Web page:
|This is how many students feel about STEM.|
Why? Because the deep psychological need that the arts fulfill for human beings is to provide access to new or difficult ideas. The arts give us an instinctual “vocabulary” or “set of tools” for thinking about confusing or unknown things. That’s the deep-level reason why we do them at all: because the arts are an essential survival tool.
When the world confronts human beings with things we don’t understand, what do we do? We hypothesize about them by telling ourselves a story about them, or creating a visualization, or singing or dancing how we feel about them, as seems appropriate.
How does that translate to the question of how we teach the STEM disciplines? Well, we seem to have trouble getting students to feel attracted to them, for one thing!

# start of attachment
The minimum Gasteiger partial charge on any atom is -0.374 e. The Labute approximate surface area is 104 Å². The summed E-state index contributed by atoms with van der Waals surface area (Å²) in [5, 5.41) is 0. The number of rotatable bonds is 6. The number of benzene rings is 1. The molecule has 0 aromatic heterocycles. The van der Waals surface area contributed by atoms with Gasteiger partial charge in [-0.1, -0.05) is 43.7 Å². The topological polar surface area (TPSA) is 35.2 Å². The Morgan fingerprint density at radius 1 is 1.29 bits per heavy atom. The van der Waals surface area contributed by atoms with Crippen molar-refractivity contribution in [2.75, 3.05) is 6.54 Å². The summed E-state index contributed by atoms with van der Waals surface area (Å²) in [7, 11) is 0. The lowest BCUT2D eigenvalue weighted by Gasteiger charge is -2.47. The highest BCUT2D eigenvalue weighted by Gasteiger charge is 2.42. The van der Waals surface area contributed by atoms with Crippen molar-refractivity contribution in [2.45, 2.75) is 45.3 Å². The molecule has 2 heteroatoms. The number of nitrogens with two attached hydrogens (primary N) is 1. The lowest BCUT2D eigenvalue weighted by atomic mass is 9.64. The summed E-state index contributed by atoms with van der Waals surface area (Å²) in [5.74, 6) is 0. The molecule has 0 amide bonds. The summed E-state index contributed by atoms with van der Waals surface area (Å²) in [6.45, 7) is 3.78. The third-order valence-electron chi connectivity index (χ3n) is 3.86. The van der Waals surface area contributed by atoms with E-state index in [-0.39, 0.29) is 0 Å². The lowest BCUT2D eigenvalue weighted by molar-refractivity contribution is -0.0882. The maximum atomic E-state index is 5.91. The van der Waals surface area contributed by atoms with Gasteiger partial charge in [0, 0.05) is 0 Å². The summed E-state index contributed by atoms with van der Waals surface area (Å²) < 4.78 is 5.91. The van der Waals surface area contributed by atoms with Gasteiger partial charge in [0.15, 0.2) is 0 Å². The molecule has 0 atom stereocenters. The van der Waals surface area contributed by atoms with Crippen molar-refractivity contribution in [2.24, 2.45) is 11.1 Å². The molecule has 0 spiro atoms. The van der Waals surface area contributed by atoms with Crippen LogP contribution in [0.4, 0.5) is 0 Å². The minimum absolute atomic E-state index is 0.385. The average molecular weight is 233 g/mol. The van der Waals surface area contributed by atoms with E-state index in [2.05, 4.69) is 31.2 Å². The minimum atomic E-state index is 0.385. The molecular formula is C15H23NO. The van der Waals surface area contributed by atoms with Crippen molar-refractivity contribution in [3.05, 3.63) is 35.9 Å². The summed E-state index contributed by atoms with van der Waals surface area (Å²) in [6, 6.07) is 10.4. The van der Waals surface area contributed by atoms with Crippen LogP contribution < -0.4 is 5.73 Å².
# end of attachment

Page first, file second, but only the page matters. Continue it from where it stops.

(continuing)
|Generally, STEM materials look pretty dry. It’s a consistent turn-off that
is totally unnecessary, in my opinion. We have ample ways to improve,
the teaching of Science Technology, Engineering and Math, using the arts.
Why do students resist the STEM disciplines, even when they are “required”? The reasons I hear most often tend to be that “they’re hard,” or “I don’t understand them,” or “they’re boring!” (that last is often said with rolled eyes and a bit of a whine).
How better, then, to make them more accessible–even to those whose “primary intelligence” is not the “math/logical” one normally associated with those disciplines–than by using the tools that humans have developed over the ages as a survival necessity, precisely to help us successfully “fathom the unfathomable”?